Wednesday August 6
Report recommends major overhaul of lending regulation and consumer protection
Finsec, the finance workers union, has released a report today that recommends a major overhaul of the regulation governing lending by financial institutions and proposes the establishment of a new agency to act as a watch dog of the industry.
The report comes at a time when the level of New Zealanders household debt relative to assets and income is at an all time high.
"Urgent action is needed to clean up the unfair and unethical aspects of New Zealand's lending market. We recommend the establishment of a lending code and a social responsibility code that all lenders must follow, and the set up of a watch dog agency focused on ensuring all lenders adhere to the codes," said Andrew Campbell, Finsec Campaigns Director.
"Lenders in New Zealand are largely unregulated and many make their business out of preying on the most vulnerable in our society. The growth of loan sharks is of significant concern, however we shouldn't forget that most of the major banks also require their staff to push debt products onto customers," said Campbell.
"We need to curb the free market of debt in order to build a more stable economic future for all New Zealanders. Lenders have a role in acting ethically, informing customers of all their options and developing products that maximise long term financial security for customers rather than focusing on their own short term profit," said Campbell.
"The time for a real change on these issues is now. Much more needs to be done to build confidence in the financial system and minimise the level of customer indebtedness. New Zealanders need to take back some control of our financial system, rather than letting lending institutions run free," said Campbell.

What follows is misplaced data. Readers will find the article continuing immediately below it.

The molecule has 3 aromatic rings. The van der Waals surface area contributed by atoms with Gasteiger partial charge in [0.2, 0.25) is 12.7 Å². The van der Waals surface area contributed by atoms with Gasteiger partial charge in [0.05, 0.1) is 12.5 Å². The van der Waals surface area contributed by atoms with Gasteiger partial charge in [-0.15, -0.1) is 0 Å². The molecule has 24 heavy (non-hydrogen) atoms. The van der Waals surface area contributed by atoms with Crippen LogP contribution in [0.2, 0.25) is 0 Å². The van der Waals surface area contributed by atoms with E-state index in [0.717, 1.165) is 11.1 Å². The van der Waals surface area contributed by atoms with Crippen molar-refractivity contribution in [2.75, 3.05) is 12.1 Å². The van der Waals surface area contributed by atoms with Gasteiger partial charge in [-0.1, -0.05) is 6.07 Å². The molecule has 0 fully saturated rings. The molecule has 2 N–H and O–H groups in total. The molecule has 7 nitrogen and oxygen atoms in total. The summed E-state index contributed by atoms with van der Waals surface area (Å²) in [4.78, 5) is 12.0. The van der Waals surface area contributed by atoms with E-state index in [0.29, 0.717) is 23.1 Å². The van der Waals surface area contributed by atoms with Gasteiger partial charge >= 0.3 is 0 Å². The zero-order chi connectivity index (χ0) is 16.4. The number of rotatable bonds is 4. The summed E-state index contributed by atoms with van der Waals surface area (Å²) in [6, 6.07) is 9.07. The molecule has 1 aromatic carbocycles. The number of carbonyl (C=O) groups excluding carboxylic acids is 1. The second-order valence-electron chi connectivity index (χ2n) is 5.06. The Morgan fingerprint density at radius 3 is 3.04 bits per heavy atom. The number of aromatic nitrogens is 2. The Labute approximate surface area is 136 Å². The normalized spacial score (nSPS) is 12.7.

"We call on all political parties to support the proposals to build a more just financial system that promotes responsible and ethical lending practices, "said Campbell.
For copies of the full report please contact Andrew Campbell at Finsec.
The report will be launched at in the Beehive at 9am tomorrow, Thursday August 7.
Summary of lending report recommendations
An independent Financial Consumer Agency, co-funded by the industry and government, be established to oversee the workings of the financial sector.
A New Zealand Code of Lending Practice be established. The finance industry, including consumers, workers and other stakeholder representatives would all be involved in the development and establishment of the Code. Compliance with the Code would be proactively monitored and enforced by the Financial Consumer Agency.
A Code of Social Responsibility be established for the finance industry
The Financial Consumer Agency (see Recommendation 1) shall oversee the implementation of the Code of Social Responsibility.
Amend the Reserve Bank of New Zealand Act to require the Reserve Bank to license and supervise any financial institution performing financial functions that is of a size or nature that could pose a risk to soundness of the financial system.
The Reserve Bank's supervisory arrangements be strengthened by introducing minimum liquidity requirements, targeted use of on-site assessments of banks' risk management, governance and lending practices, and taking into account best international practice.
Amendments be made to the supervision of non-bank deposit-takers that provide for:
* An objective of transparency of risk;
* A clear set of delineated responsibilities established for the Reserve Bank, for the trustee corporations, and for the Securities Commission as co-regulators of the system;
* Requirements established on capital adequacy; lending to related parties; responsibilities and accountabilities for the board of directors; risk management systems; and liquidity;
* Strengthening of trustee-based supervision.
The Government undertake a review of the disclosure requirements of financial institutions for the purpose of improving disclosure practices.
New Zealander's financial literacy, education, information, and counselling be improved through increased government funding to registered not-for-profit financial or budget advisory services.